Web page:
A method is presented for estimating the effects of various parameters on the performance of a winged rocket. A program for studying three specific parameters, i.e., wing areas, reduced thrust cruising programs, and trajectory climb angles, and their effect on the horizontal range of a winged rocket is presented. Complete calculations are carried out for one combination of these parameters.
An analysis of the Lift, Drag and Stability characteristics of a long, slender rocket with trapezoidal fins and wings is made. The stabilizing effectiveness of delta and trapezoidal fins is compared.
Simplified approximate methods of integrating the trajectory equations by step-by-step method are presented.https://resolver.caltech.edu/CaltechETD:etd-02052009-092504An Investigation of Blowing as a Method of Increasing the Maximum Lift of a Double-Wedge Airfoil
https://resolver.caltech.edu/CaltechETD:etd-01272009-155604
Year: 1949
DOI: 10.7907/NT63-HE54
This report presents the results of an investigation of boundary layer energization by blowing as a method of increasing the maximum lift coefficient for supersonic airfoils operating at low subsonic speeds.
The model used was a double wedged airfoil with end plates and a spanwise slot located at the 15%, 25% or 35% chord position. Air was blown back over the wing from this slot producing a considerable increase in maximum lift for most configurations. Blowing proved to be most effective in increasing the maximum lift when used with the nose flap, fairly effective with combined flaps and wing alone, but ineffective with the split flap.https://resolver.caltech.edu/CaltechETD:etd-01272009-155604Sounding Rocket Performances Analysis
https://resolver.caltech.edu/CaltechETD:etd-01232009-152718
Year: 1949
DOI: 10.7907/XW5Q-1Y06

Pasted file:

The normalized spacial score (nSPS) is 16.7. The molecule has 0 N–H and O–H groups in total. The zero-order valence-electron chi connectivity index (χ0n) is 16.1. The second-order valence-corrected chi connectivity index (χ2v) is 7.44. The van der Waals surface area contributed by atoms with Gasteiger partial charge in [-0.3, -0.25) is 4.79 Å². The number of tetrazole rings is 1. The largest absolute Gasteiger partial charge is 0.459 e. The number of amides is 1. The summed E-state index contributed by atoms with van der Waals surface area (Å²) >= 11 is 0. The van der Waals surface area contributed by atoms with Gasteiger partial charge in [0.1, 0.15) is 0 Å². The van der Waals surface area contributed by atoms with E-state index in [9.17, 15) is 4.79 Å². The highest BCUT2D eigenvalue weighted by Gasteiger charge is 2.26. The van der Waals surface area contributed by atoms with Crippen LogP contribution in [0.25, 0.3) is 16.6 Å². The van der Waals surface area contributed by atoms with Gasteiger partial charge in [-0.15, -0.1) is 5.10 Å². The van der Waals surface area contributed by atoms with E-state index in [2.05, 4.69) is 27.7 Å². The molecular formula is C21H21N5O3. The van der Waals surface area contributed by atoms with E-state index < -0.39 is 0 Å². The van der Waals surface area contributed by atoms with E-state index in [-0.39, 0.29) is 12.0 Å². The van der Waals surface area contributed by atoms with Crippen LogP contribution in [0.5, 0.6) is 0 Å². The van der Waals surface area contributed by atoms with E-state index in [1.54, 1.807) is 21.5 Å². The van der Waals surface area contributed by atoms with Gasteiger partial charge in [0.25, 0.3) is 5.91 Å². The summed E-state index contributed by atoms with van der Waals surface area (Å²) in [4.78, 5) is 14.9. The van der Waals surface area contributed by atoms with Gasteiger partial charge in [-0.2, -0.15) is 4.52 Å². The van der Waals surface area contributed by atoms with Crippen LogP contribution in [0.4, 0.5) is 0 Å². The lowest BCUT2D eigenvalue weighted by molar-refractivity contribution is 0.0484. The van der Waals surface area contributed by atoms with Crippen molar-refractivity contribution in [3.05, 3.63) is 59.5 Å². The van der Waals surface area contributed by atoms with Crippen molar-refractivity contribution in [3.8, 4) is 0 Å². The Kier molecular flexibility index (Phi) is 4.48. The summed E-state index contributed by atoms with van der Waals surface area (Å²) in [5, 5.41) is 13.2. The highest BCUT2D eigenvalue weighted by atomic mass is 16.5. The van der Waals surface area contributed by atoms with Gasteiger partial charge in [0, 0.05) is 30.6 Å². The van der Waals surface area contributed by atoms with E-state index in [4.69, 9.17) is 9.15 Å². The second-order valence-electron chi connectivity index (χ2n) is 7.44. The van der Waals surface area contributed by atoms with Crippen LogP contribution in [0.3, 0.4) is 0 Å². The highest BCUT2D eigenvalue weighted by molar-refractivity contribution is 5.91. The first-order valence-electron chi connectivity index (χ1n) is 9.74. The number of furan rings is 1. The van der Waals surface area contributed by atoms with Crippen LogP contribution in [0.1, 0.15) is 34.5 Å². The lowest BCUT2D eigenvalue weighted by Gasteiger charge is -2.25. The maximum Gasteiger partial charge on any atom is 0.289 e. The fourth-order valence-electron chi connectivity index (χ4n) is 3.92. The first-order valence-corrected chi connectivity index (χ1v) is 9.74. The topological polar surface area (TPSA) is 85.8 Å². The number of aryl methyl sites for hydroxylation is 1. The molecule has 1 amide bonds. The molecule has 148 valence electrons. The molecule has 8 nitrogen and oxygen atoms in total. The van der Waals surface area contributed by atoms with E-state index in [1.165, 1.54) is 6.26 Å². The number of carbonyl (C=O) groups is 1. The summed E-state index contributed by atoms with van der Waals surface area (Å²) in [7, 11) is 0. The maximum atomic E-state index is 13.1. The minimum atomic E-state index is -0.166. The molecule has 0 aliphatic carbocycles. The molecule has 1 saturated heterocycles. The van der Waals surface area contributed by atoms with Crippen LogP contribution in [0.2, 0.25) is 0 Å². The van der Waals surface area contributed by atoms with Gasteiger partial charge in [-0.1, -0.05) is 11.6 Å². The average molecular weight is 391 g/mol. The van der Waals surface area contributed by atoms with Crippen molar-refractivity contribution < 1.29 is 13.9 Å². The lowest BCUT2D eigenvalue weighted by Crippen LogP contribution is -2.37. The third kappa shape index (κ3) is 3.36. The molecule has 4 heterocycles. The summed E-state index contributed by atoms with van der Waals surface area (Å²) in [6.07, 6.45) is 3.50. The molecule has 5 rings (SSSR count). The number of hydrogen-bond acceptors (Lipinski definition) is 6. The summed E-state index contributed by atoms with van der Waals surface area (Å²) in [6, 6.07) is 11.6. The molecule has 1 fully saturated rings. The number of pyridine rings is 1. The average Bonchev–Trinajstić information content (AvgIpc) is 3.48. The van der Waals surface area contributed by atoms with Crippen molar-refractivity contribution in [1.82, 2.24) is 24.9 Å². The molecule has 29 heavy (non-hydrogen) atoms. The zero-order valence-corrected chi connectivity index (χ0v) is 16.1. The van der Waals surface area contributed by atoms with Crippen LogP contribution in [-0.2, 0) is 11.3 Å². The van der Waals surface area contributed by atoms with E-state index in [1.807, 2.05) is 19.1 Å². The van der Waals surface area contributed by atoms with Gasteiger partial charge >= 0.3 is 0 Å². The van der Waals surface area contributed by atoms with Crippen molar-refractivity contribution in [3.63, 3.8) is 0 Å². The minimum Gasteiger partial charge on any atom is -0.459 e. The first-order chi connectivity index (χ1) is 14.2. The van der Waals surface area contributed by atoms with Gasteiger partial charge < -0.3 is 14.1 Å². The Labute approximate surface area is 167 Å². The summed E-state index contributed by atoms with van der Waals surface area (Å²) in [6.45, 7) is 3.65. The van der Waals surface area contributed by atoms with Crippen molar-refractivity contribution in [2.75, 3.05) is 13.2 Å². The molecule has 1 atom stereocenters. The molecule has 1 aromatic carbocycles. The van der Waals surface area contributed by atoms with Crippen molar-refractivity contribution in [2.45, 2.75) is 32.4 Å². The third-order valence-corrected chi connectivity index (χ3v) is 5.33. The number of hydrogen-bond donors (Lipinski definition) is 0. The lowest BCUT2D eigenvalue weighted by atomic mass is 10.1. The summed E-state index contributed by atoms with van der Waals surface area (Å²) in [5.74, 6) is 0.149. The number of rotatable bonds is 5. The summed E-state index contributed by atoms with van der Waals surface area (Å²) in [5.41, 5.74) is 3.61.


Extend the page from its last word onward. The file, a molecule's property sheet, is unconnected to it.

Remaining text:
An investigation of the effects of basic design parameters on the performance of a single-stage sounding rocket was made. The tail area required for static stability at various supersonic flight Mach numbers was determined, and the drag coefficient for various configurations was calculated. The general equations of motion for flight in vacuum were integrated for several cases to show the effect of varying specific impulse of fuel, propellant weight ratio, and burning time. An approximate solution of the equations for trajectories in air was obtained by the method of stepwise numerical integration.https://resolver.caltech.edu/CaltechETD:etd-01232009-152718Flow Field Around a Finite Cone with Shock
https://resolver.caltech.edu/CaltechETD:etd-02182009-110248
Year: 1949
DOI: 10.7907/XR4M-9R51
An experimental investigation was made to determine the characteristics of the flow over the surface of a 70° cone and at the shock wave for values near the detachment Mach number. The purpose of this investigation was to compare the experimental results obtained with theoretical values.
Tests were made in the GALCIT 2.5" Supersonic Wind Tunnel on a 70° cone at zero angle of attack for five different free stream Mach numbers: 1.49, 1.630, 1.694, 1.86, 1.997.
It was found that theory gives close agreement with experimental results.
This investigation was conducted jointly with Mr. Vincent Muirhead at the California Institute of Technology, Pasadena, California.https://resolver.caltech.edu/CaltechETD:etd-02182009-110248Low Speed Wind Tunnel Investigation of High Lift Devices on a 65° Swept-Back Supersonic Wing of 3.44 Aspect Ratio
https://resolver.caltech.edu/CaltechETD:etd-02122009-093718
Year: 1949
DOI: 10.7907/2B48-J790
A low speed survey was conducted on a 3.44 aspect ratio wing having a 65° swept-back leading edge and double wedge symmetrical airfoil section to obtain information as to the effectiveness of various high-lift devices. These devices included trailing edge split and extended split flaps, leading edge split flaps, slats and combined configurations. Tests were carried out on the wing with and without the fuselage and horizontal tail surface.
The split flaps increased the lift over the lower ranges of angle of attack only. The extended split flaps increased the lift over the whole angle of attack range. Hose flaps showed practically no gain over any of the range when used by themselves. However, when combined with the trailing edge split flaps in the wing-fuselage configuration, the optimum maximum lift conditions were obtained. Addition of the fuselage and horizontal tail surfaces each produced considerable increments of lift.